On October 30, 2020, USAID, in partnership with the University of San Diego Kroc Institute for Peace and Justice, hosted an event featuring USAID Acting Administrator John Barsa, to celebrate the 20th anniversary of the UNSCR 1325, which advanced the Women, Peace, and Security (WPS) agenda.
*The event, which was moderated by Jennifer Hawkins, Senior WPS Advisor, Bureau for Conflict Prevention and Stabilization (USAID), included Counterpart’s Director of Program Quality and Learning, Mehreen Farooq, along with Jennifer Bradshaw (Kroc School), and Lilian Kroc (IPJ Woman Peacemaker Fellow and President, South Sudan Women’s Empowerment Network), who discussed challenges, best practices, and the way forward to build equitable WPS partnerships.*
Remarks delivered by Mehreen Farooq
Thank you, Acting Administrator Barsa, Associate Administrator McGhee and Jennifer Hawkins, along with the Kroc School for the opportunity to speak on the 20th anniversary of the passage of the UNSC 1325 Resolution.
For those of you who may be unfamiliar, Counterpart International is a non-profit organization that has partnered with USAID for over 55 years, strengthening the capacity of civil society to work in partnership with the public and private sectors on a range of issues from food and health, to governance security – particularly in fragile and violent-extremism affected states.
Our WPS work in Niger is an integrated component of a USAID-funded Participatory Responsive Governance Program- Principal Activity (PRG-PA). The program has helped develop Community Monitoring Committees across the country to strengthen service delivery in the health, education, and security sectors with the goal to bridge the gap between communities and government and reduce many of the grievances that are known to fuel radicalization to violence.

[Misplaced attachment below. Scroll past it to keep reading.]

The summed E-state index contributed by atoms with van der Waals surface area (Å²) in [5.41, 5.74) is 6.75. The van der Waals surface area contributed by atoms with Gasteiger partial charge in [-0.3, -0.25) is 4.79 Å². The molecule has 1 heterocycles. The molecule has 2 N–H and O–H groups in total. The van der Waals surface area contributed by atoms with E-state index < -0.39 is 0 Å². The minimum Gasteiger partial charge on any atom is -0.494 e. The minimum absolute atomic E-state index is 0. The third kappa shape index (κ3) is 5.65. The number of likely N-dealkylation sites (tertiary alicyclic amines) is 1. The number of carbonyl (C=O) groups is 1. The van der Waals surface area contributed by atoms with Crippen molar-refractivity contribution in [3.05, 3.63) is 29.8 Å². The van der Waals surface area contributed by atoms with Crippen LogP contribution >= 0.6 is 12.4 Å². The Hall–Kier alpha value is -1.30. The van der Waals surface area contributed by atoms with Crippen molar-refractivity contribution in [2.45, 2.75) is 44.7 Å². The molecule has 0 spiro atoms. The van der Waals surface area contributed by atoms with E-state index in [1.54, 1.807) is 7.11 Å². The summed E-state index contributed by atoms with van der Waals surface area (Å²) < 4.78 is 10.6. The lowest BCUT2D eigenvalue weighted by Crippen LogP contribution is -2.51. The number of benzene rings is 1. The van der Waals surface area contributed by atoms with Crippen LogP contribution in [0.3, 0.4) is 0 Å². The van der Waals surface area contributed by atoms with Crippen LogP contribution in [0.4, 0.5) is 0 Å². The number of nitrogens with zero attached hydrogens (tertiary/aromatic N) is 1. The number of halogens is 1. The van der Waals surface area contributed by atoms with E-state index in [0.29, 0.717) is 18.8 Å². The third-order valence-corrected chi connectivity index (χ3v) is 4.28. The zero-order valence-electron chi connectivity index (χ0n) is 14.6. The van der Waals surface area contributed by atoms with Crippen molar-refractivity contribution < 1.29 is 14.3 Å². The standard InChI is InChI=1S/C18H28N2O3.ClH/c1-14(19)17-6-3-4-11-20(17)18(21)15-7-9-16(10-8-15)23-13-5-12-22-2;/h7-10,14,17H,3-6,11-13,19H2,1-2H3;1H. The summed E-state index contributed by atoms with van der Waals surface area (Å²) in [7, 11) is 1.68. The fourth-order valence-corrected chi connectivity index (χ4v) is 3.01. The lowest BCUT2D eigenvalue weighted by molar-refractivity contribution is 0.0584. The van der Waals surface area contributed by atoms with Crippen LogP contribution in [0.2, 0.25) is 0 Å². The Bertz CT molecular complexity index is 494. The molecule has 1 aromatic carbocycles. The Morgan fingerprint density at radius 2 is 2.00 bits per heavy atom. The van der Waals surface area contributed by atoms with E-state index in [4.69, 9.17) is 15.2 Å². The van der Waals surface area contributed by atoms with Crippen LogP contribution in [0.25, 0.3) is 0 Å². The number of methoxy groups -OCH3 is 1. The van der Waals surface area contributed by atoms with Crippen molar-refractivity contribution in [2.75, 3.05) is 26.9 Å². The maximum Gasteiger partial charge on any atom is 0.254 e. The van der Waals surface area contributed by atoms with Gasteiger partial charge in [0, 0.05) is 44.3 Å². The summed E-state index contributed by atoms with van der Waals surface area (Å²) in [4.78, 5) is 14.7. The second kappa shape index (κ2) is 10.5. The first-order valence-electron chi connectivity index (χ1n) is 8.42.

At about mid-point of our implementation we adapted our approach to elevate the role of women in these community-driven efforts. Although women and girls have unique access to multiple local sources of information and are the first to recognize radicalization in their social networks, they often remain on the sidelines as invisible first responders.
To augment the role of women peace builders, Counterpart International applied several approaches:
First, we started by working with the grain. We engage traditional stakeholders including religious leaders to champion women’s inclusion by framing their engagement within a culturally appropriate paradigm, emphasizing the value of consensus-based decision-making.
We also work with community radio to produce content on the importance of women’s leadership in peacebuilding. These are important in shifting the public’s mindset of women’s role in engaging in security issues – which have traditionally viewed as a male-dominated sector.
Next, we go beyond engaging what I like to call ‘the usual suspects’, to working with emerging leaders who wield social capital in popular settings like Village Savings and Loan Associations.
From there, we focus on building up women’s soft skills so that they can effectively communicate and advocate for their local priorities. The key to our approach is to strip away any assumptions of what we – as INGOs – think is beneficial for local peace builders. Rather, we then work with our beneficiaries to understand social norms, structural barriers, and the day-to-day challenges that prohibit women from meaningful engagement in local decision-making, and then design our interventions accordingly.
In the violent extremism affected region of Tillaberi, for example, girls lack opportunities for leadership development in their schools so we helped women and girls develop action plans with parents and teachers to design sporting activities, community clean-up days, and peace clubs to mitigate conflict and strengthen their potential as young peace builders.